Major strides forward are being made at the Behavioral Health Information Network of Arizona (BHINAZ), a behavioral health information network (HIE) owned by community providers in Arizona. BHINAZ specializes in the exchange of data, both physical and behavioral health data. “We’ve been focused on a pretty robust consent model and the exchange of data, and making sure that our providers can get the data they need for the services they provide,” says Laura Young, BHINA’s executive director. Recently, says Young, “We’ve been really focused on our crisis project, which entails getting providers who are involved in caring for seriously mentally ill (SMI) individuals through clinic-based care, involved, and providing information to crisis hotlines, first responders, mobile teams.”
In April 2015, Young gave an interview to HCI Managing Editor Rajiv Leventhal about the creation of the Behavioral Health Information Network of Arizona. “In Arizona and in other states, we have Regional Behavioral Health Authorities (RBHAs),” she noted, “and in Maricopa County, where I live, the RBHA contract of $7 billion over five years—for behavioral health services passed out from federal funds to the state and then out to designated behavioral health agencies— was up for bid. In the past, the challenge has been when those agencies lose those contracts, they pack up their data with them, so there are issues with continuity of care and being able to access information about patients and clients. There was a feeling that the way to go was start working on an HIE for behavioral health.”
In that interview, Young added, “So the HIE is stakeholder-owned, comprised of seven nonprofit organizations. It’s very much at the community level, driven by behavioral and community health providers. Our approach comes from the bottom up rather than top down, so we are able to be at provider level and insert the HIE directly into the practice and do workflow and training right at the organizational level.”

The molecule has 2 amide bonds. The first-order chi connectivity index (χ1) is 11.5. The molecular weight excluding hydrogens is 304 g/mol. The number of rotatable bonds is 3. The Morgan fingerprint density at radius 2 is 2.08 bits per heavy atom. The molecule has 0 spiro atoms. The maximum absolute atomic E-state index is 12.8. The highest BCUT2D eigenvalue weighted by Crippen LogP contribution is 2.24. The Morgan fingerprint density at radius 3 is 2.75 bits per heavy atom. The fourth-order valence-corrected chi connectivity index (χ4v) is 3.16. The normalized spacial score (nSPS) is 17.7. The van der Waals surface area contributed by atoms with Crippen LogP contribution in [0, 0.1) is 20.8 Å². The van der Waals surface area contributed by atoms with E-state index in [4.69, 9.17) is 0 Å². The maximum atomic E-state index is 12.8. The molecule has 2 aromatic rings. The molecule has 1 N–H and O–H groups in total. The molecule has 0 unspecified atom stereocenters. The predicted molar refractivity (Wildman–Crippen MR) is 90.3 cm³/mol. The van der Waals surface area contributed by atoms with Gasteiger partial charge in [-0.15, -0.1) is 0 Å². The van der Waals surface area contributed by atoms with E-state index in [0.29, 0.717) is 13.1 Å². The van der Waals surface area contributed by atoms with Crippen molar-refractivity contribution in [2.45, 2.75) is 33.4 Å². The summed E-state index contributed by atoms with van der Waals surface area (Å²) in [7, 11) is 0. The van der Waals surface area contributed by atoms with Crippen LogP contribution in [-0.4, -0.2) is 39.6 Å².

Young, who participated as a panelist recently on a panel entitled “Interoperability & HIE: Strategies for an Evolving Health System,” at the Health IT Summit in San Diego, sponsored by the Institute for Health Technology Transformation (iHT2—a sister organization to Healthcare Informatics, under the Vendome Group corporate umbrella), spoke recently with HCI Editor-in-Chief Mark Hagland regarding the current initiatives taking place at BHINAZ. Below are excerpts from that interview.
You referenced at the Health IT Summit in Miami that your organization has been focusing strongly on health information exchange in crisis mental healthcare situations. Is consent an issue in such situations?
Consent actually doesn’t really apply around these situations, because they involve genuine crises, such as potential suicide situations, for example. And a crisis hotline might do a little bit of triage such a situation. But if the patient seems genuinely in crisis, the hotline can look up information on the portal, see if they’re a danger to themselves or others, find out if they’re voluntarily in treatment or involuntarily court-ordered into treatment, per a criminal proceeding, for example. We worked with a consortium of providers, and they needed to see that element. So we actually had to retrofit our HIE, to add in additional pieces of information around whether people are a danger to themselves, to others, or “SMI”—seriously mentally ill. That’s a designation that comes usually from the Medicaid managed care company. When that designation occurs, regional behavioral health authorities, or RBHAs, pick up the spend both for physical and behavioral health for patients who are on Medicaid. So if they get that designation, everything is paid for. And once they’ve been given that designation, you’re always considered SMI.
So the crisis providers want to know those pieces of information. They also want to see information on contacts. And who their guardian is—that might be different from a family member, for example, there might be a designee from a court who is the guardian.
So you’ve standardized a data set for such situations?
Yes, so when we connect people, we say, these are the pieces of data needed. It’s an extra 11 data elements that our crisis providers wanted. So, things like injectibles—when you’re given a prescription for methadone treatment, you might be prescribed methadone, but in the medication module, they’re not always documenting the administration of methadone, there might be a documentation of a one-time prescription. But on the phone, they’ll want to know when the last time the person got the injection. And it turns out that isn’t always standardized. So we work really hard to standardize that and bring it forward as a data element. And providers in a non-emergency setting might want that information with consent also.